Uttarakhandi Music   

Uttarakhandi music is often performed during festivals and religious gatherings in the state of Uttarakhand. The songs usually convey the importance of nature, bravery of historical characters, stories and important cultural practices of the state. Musical instruments used include Masak Baja, Daur, Thali, Ransingha, Damoun, Dholki, Dhol, Bhankora, Harmonium and Tabla.


Lavani is a popular folk music of Maharashtra and was originally performed to entertain the soldiers. The song is usually performed by womenfolk and it conveys information pertaining to society and politics. Lavani is further divided into two types – Nirguni Lavani and Shringari Lavani. While Nirguni Lavani is usually philosophical in nature, Shringari Lavani is sensual and often deals with erotic subject matter that often induces laughter among its listeners. This musical form is also classified based on its listeners. If Lavani is performed in close quarters by a young girl for a set of dignitaries, it is called Baithakichi Lavani. If it is performed in public in front of a large audience, it is called Phadachi Lavani.


As mentioned earlier, Pandavani is a folk song which narrates the heroics of characters from the Mahabharata. This folk music is popular in Chhattisgarh, Orissa, Madhya Pradesh and Andhra Pradesh. Though this age-old musical form is largely neglected by young music lovers of today, it is still being kept alive by performers like Teejan Bai, Jhaduram Devangan, Ritu Verma, Usha Barle and Shantibai Chelak. While Tambura is largely used as an accompanying musical instrument, it is also used as a prop to explain different characters from the Mahabharata. For instance, the performer often places the Tambura on their shoulder while narrating the bravery of Bhima. While doing so, the Tambura represents Bhima’s mace. Other musical instruments used are Manjira, Harmonium, Dholak and Tabla.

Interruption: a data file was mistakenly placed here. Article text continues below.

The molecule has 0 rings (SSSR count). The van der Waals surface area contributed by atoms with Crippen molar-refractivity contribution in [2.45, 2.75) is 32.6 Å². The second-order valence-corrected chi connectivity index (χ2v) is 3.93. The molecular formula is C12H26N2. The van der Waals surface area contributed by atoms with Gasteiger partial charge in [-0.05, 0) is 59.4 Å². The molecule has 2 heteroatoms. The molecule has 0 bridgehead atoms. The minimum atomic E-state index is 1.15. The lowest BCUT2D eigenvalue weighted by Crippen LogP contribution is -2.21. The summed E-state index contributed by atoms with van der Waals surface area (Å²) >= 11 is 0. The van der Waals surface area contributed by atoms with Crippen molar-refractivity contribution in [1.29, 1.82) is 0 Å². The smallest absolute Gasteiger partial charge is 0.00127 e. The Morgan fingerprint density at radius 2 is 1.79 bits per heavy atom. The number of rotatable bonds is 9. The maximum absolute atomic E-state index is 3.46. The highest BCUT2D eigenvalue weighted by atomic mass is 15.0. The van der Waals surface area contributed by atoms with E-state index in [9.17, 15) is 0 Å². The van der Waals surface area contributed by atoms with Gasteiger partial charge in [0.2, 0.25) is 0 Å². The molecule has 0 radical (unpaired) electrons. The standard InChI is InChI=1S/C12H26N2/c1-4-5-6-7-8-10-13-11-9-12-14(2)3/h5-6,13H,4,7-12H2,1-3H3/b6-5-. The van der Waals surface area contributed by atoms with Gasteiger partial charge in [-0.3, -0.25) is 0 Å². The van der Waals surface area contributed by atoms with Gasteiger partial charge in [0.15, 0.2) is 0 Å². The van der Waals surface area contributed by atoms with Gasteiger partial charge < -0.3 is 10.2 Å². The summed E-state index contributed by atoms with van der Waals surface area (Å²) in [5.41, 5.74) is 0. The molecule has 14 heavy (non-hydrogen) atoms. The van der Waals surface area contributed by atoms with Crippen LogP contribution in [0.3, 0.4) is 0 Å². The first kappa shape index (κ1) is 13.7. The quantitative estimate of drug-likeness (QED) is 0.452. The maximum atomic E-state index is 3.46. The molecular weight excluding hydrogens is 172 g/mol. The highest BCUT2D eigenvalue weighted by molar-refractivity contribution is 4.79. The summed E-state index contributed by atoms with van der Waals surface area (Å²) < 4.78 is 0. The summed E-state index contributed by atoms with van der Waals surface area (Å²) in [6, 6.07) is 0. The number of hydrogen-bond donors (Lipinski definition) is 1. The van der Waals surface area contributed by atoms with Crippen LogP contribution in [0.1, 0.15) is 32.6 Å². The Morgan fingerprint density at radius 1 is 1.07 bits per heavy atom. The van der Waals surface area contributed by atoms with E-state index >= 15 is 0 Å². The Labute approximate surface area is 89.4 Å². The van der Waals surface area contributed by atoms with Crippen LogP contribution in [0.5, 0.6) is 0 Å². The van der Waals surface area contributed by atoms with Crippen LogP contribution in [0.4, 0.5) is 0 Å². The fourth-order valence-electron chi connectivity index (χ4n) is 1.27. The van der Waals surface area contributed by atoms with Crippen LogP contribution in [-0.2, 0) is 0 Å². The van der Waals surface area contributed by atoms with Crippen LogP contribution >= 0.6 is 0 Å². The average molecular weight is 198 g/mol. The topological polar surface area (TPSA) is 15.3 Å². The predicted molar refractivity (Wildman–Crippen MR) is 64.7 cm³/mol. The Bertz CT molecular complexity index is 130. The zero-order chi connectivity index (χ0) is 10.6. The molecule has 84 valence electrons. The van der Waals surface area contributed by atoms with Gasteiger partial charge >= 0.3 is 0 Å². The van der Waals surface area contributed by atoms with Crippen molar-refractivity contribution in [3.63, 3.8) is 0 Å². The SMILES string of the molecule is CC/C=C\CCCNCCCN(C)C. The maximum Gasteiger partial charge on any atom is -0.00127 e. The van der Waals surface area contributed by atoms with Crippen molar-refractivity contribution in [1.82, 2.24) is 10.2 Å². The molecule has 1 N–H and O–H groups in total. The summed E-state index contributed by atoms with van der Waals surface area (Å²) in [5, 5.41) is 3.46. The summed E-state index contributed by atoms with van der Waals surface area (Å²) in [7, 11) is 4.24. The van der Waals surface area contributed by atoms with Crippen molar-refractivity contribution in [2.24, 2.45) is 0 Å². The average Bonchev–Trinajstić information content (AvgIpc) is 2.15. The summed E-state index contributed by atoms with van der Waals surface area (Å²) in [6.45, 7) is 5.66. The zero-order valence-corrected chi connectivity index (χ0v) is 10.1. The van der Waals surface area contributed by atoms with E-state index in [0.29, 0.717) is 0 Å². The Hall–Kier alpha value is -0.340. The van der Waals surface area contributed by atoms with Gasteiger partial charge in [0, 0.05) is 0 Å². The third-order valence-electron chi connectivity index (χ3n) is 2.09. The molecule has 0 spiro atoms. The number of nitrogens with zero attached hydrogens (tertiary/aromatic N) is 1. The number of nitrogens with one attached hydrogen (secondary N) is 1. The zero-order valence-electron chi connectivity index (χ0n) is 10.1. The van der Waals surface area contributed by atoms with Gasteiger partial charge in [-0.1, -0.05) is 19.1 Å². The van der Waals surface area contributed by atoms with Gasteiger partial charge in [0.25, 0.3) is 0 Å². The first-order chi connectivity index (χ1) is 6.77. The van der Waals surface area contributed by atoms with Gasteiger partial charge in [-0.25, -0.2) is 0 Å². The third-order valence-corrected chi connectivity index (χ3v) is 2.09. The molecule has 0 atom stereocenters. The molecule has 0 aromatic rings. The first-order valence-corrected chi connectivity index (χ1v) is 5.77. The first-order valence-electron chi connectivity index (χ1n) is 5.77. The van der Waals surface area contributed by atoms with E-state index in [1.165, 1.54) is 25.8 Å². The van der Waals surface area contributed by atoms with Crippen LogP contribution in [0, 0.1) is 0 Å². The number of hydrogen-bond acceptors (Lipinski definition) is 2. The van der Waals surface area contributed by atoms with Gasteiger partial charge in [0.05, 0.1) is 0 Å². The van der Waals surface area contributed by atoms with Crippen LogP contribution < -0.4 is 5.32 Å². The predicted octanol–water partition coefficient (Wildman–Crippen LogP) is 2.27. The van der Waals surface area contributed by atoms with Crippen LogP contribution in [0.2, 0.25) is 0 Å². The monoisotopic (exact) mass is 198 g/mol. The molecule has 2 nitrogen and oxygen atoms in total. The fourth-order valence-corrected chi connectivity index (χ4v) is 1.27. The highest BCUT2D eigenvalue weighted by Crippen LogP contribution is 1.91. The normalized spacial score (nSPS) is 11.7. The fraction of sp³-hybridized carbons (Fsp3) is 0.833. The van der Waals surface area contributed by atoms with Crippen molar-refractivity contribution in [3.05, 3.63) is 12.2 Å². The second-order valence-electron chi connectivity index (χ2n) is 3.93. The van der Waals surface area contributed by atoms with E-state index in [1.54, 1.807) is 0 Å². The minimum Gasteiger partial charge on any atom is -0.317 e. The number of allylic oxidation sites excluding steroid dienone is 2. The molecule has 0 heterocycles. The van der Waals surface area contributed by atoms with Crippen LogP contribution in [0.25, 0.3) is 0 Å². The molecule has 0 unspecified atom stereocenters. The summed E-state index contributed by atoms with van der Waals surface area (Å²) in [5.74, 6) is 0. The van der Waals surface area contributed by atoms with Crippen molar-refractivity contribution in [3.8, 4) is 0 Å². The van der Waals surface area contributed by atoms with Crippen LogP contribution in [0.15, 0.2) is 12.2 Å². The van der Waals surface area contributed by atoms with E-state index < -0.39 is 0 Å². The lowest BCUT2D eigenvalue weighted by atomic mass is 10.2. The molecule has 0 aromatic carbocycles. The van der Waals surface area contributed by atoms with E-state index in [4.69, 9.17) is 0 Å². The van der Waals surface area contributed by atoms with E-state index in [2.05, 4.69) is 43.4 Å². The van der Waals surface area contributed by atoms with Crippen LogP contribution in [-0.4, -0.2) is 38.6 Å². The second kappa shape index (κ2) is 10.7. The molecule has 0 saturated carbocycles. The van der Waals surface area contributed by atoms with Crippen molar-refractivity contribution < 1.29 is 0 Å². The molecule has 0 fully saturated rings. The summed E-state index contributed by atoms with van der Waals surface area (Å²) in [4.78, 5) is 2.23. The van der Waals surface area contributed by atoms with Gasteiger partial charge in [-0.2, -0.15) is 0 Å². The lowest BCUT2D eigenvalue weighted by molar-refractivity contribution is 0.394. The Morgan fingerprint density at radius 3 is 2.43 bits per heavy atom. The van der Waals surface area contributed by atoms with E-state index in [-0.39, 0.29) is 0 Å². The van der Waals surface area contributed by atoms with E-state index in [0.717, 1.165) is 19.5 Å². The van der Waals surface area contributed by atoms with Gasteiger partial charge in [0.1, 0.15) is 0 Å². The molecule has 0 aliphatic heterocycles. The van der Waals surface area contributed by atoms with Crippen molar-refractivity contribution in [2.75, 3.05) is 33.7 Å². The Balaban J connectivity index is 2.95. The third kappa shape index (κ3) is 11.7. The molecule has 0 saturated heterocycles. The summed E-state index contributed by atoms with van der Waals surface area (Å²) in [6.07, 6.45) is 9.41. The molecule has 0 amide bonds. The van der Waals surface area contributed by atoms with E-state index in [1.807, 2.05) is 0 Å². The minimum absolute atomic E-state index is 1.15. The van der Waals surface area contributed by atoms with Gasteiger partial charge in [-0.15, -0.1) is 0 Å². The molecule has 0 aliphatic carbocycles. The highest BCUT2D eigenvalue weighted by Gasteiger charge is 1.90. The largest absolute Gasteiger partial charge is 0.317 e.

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Rabindra Sangeet

Also known as Tagore Songs, Rabindra Sangeet is a set of folk songs, written and composed by eminent poet Rabindranath Tagore. Tagore wrote over 2,230 songs during his lifetime, all of which are sung during festivals and other rituals in West Bengal. The topics dealt in these songs include modernism, humanism, structuralism, reflection, romance, introspection, psychology, nostalgia, yearning, etc. Tagore’s songs are well-preserved in the form of a book titled ‘Gitabitan’. The book is divided into seven major parts – worship, seasons, love, occasion-specific, patriotism, lyrical plays and other subjects.  Some of the renowned singers of Rabindra Sangeet are Kamal Ahmed, Amiya Tagore, Hemanta Kumar Mukhopadhyay, Shayan Chowdhury Arnob, Mohan Singh Khangura, Malati Ghosal, K. L. Saigal and Kabir Suman. 


Bhatiali was sung by the fishermen of ancient Bengal. It is said that this musical form was used by the oarsmen and fishermen of Bengal to keep themselves entertained when they didn’t have to row their boats with all their might. Nirmalendu Chowdhury is one of the best exponents of this ancient musical form.

Music of the Bauls

During the 18th and 19th century, a set of musicians from Bengal came to be known as the Bauls. The music employed by them was often religious in nature and some were influenced by the tantric sect of the Kartabhajas. Bauls travelled throughout the country in search of the eternal truth. During their extensive travel, they sang many folk songs which later on came to be known as the music of the Bauls. Instruments used while singing these songs are Ektara, Khamak and Dotara.